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Leslie B. McLemore was just a teenager when he first became involved in the civil rights movement. A native of north Mississippi, McLemore attended Rust College in Holly Springs, Miss. at a time when the University of Mississippi had yet to be integrated and then-Mississippi Governor Ross Barnett was attempting to maintain segregation. At Rust College, McLemore established the school’s chapter of the NAACP and later worked on efforts to register black voters during “Freedom Summer.” McLemore, former founding director of the Fannie Lou Hamer National Institute on Citizenship and Democracy, has worked in Mississippi for many years as an educator, activist, and higher education administrator.
The Hechinger Report spoke to McLemore about his experience during the civil rights movement, and his efforts to commemorate Freedom Summer’s 50th anniversary this year.
Q: What made you want to get involved in the civil rights movement?
A: I got involved in the civil rights movement before I went to Rust. I led a boycott at my high school in Walls my senior year, which was in 1960. We boycotted the classes at the school because we didn’t have any Negro history books in the library. In the town of Walls where I am now, there was really nothing in the town to integrate. We didn’t have any hotels or motels or restaurants, but they still wanted to control many of our actions.
When I went off to Rust in the fall of 1960 I had already had that experience, and obviously I wanted to be involved in the movement at some level or another. The year before I arrived there had been some action by the students on the campus. They had started an effort to boycott the local movie theater in Holly Springs. At that point, black folks were sitting on the balcony and whites were on the main level. So I got involved in that effort as freshman class president. It sort of took off from there.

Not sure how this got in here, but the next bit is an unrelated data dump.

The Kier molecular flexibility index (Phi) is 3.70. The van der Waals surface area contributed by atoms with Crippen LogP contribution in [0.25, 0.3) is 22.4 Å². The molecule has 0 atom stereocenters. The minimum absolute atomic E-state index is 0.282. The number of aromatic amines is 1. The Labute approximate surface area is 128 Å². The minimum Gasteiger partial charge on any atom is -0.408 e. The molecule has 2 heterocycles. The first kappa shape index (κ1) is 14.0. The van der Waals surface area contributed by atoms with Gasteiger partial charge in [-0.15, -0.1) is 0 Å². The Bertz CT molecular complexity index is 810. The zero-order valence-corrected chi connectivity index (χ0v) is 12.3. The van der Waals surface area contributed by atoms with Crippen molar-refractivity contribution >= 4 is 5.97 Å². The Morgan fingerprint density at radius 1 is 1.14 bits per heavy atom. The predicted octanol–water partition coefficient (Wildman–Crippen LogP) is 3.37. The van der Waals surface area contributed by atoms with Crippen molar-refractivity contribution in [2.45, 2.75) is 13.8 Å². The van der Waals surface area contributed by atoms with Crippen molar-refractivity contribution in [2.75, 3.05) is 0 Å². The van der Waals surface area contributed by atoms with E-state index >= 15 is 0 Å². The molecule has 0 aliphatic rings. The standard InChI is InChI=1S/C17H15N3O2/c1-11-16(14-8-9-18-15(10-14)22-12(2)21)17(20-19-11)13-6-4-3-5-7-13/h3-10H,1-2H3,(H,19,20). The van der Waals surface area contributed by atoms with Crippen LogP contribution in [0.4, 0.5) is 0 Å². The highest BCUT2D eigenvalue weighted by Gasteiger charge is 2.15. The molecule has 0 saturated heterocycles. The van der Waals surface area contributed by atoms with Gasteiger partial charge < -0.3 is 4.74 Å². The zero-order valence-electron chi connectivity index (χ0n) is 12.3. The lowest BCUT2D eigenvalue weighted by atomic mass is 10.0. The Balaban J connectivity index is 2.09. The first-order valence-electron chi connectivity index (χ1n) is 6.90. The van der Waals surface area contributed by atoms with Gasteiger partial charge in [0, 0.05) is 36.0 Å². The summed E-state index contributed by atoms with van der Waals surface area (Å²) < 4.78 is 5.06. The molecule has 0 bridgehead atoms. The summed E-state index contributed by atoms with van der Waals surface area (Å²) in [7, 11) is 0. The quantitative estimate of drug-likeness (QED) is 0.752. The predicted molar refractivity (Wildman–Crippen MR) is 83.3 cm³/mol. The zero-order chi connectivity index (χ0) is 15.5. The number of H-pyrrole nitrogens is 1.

Q: What does Freedom Summer symbolize to you?
A: To me, Freedom Summer was a watershed activity, from the standpoint of hoping to bring about some fundamental change in Mississippi and by definition, the rest of the country. It was the seminal of activity in terms of harnessing all the energy of people coming from different places throughout the country and even from foreign countries to participate.
Q: How do you think the event should be commemorated?
A: We need to use Freedom Summer as a way for us to figure out a way we can help change America and help move forward. I think there are just so many issues facing us today. Alleviating poverty, all kinds of issues we are confronted with. Equality of public education in Mississippi and the rest of country.
Hopefully it’s not just a commemoration, but an opportunity to move forward and look forward and plan for the future as we really try and change the circumstances in this country.
Q: How do you think things have changed in Mississippi since Freedom Summer?
A: It’s very obvious that Mississippi is a different place than it was 50 years ago. When I went off to college in 1960 we still had this great hurdle of getting people registered to vote in Mississippi. You know, I paid poll tax when I first voted and I took the literacy test when I first voted. So the environment is different. The atmosphere is not as tense as it was then.
But on the other hand, some of the old battles we thought we had fought and won, clearly we have not. We are having to revisit issues that we thought we had solved. We thought we had solved the issue of voting, but it’s very obvious to me that voter suppression is with us. There are still issues that we have to address, but God knows we have made remarkable progress. The struggle continues every day and it is something that we have to adjust if we want to live in a more just society. The Mississippi that we are talking about today in 2014, 15 years from now will be a different Mississippi.
This interview has been edited for clarity and length.